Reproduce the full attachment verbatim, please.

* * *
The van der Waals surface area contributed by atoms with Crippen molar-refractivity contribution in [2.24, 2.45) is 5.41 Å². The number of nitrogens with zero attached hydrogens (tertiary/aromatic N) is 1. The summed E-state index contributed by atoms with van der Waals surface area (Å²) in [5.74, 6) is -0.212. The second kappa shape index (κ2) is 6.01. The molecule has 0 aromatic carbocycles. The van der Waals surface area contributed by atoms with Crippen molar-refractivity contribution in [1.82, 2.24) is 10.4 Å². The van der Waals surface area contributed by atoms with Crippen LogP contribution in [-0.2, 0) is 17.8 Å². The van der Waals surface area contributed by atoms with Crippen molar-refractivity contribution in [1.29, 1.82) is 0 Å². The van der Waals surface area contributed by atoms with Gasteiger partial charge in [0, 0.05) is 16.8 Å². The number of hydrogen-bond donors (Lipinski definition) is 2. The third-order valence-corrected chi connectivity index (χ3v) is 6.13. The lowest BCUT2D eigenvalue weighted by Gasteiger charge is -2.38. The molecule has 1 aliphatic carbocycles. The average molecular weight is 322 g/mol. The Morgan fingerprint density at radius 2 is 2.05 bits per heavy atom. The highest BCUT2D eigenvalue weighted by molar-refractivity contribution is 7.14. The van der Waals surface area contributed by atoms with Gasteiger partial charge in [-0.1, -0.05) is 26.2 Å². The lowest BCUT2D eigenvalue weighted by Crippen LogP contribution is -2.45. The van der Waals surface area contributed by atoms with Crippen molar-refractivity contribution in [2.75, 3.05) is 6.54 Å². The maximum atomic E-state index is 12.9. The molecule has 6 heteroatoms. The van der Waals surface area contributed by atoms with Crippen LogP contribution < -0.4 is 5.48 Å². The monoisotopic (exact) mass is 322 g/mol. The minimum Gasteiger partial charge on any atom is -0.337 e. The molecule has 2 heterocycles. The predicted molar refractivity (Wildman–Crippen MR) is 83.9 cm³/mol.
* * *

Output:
The van der Waals surface area contributed by atoms with Crippen molar-refractivity contribution in [2.24, 2.45) is 5.41 Å². The number of nitrogens with zero attached hydrogens (tertiary/aromatic N) is 1. The summed E-state index contributed by atoms with van der Waals surface area (Å²) in [5.74, 6) is -0.212. The second kappa shape index (κ2) is 6.01. The molecule has 0 aromatic carbocycles. The van der Waals surface area contributed by atoms with Crippen molar-refractivity contribution in [1.82, 2.24) is 10.4 Å². The van der Waals surface area contributed by atoms with Crippen LogP contribution in [-0.2, 0) is 17.8 Å². The van der Waals surface area contributed by atoms with Crippen molar-refractivity contribution in [1.29, 1.82) is 0 Å². The van der Waals surface area contributed by atoms with Gasteiger partial charge in [0, 0.05) is 16.8 Å². The number of hydrogen-bond donors (Lipinski definition) is 2. The third-order valence-corrected chi connectivity index (χ3v) is 6.13. The lowest BCUT2D eigenvalue weighted by Gasteiger charge is -2.38. The molecule has 1 aliphatic carbocycles. The average molecular weight is 322 g/mol. The Morgan fingerprint density at radius 2 is 2.05 bits per heavy atom. The highest BCUT2D eigenvalue weighted by molar-refractivity contribution is 7.14. The van der Waals surface area contributed by atoms with Gasteiger partial charge in [-0.1, -0.05) is 26.2 Å². The lowest BCUT2D eigenvalue weighted by Crippen LogP contribution is -2.45. The van der Waals surface area contributed by atoms with Crippen molar-refractivity contribution in [2.75, 3.05) is 6.54 Å². The maximum atomic E-state index is 12.9. The molecule has 6 heteroatoms. The van der Waals surface area contributed by atoms with Crippen LogP contribution < -0.4 is 5.48 Å². The monoisotopic (exact) mass is 322 g/mol. The minimum Gasteiger partial charge on any atom is -0.337 e. The molecule has 2 heterocycles. The predicted molar refractivity (Wildman–Crippen MR) is 83.9 cm³/mol.